Edge computing brings data processing closer to the source of data, as well as the object of resulting actions or decisions. This contrasts with traditional architecture, where data is initially transferred to a central location for processing and storage, and any resulting actions are communicated back to the source via network connections. With billions of IoT and other devices generating data, enterprises are also experiencing an explosion in data sources and volumes. This is where edge computing plays a key role. By design, it can change the way billions of IoT and other devices store, process, analyse, and communicate data.
It is swiftly reshaping global industries, such as manufacturing, retail, healthcare, and energy. In the manufacturing sector, it plays a crucial role in equipment monitoring, enhancing quality control, and boosting overall productivity. Within the energy industry, it facilitates the automation of power grids, streamlines maintenance processes, and issues safety alerts. Similarly, farmers can leverage edge computing to optimise crop growth, regulate water usage, and determine optimal harvest timing. It even enables enterprises to optimise day-to-day operations by minimising data load and latency, ensuring faster response times. It also contributes to heightened employee productivity by efficiently delivering relevant data and enhances security by reducing data transmissions through numerous sensors.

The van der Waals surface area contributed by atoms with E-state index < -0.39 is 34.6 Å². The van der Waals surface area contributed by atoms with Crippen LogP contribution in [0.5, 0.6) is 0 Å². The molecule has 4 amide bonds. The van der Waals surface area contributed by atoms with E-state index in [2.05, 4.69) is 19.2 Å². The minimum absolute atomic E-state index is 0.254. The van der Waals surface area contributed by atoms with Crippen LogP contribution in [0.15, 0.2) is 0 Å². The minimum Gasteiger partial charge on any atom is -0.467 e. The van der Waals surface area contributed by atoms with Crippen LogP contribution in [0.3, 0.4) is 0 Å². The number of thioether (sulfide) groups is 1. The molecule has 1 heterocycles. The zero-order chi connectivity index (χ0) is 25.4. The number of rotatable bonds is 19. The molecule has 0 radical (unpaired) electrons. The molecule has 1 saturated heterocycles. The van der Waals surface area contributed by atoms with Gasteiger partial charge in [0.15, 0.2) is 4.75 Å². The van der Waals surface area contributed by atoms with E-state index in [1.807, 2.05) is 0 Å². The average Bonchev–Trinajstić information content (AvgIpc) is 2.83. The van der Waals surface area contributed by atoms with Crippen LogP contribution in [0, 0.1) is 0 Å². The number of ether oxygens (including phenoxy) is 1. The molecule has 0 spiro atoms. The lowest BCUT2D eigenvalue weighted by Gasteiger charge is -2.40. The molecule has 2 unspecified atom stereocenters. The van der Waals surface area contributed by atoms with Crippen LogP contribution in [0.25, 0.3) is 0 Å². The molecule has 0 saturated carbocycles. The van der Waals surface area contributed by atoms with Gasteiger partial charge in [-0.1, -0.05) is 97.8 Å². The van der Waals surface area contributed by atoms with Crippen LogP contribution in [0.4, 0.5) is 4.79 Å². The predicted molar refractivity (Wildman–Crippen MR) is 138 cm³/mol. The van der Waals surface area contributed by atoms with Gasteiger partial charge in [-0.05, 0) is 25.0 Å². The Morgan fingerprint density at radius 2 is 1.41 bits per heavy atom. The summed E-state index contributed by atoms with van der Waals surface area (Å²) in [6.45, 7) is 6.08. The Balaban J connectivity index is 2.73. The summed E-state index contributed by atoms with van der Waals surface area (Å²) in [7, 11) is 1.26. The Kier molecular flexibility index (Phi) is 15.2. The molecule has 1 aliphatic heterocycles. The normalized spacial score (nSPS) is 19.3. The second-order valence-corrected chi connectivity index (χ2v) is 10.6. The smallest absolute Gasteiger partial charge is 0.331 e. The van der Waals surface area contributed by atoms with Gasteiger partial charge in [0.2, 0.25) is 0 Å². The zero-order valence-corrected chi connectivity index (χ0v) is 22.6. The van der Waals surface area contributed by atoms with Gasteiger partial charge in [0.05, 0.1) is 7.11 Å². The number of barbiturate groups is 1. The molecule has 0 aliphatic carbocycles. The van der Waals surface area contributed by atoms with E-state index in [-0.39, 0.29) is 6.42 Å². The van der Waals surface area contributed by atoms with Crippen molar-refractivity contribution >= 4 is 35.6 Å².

Meanwhile, in healthcare and retail, it proves invaluable by collecting customer and patient data, managing inventory, tracking patient information, ensuring vaccine integrity, and facilitating at-home medical care, among other applications.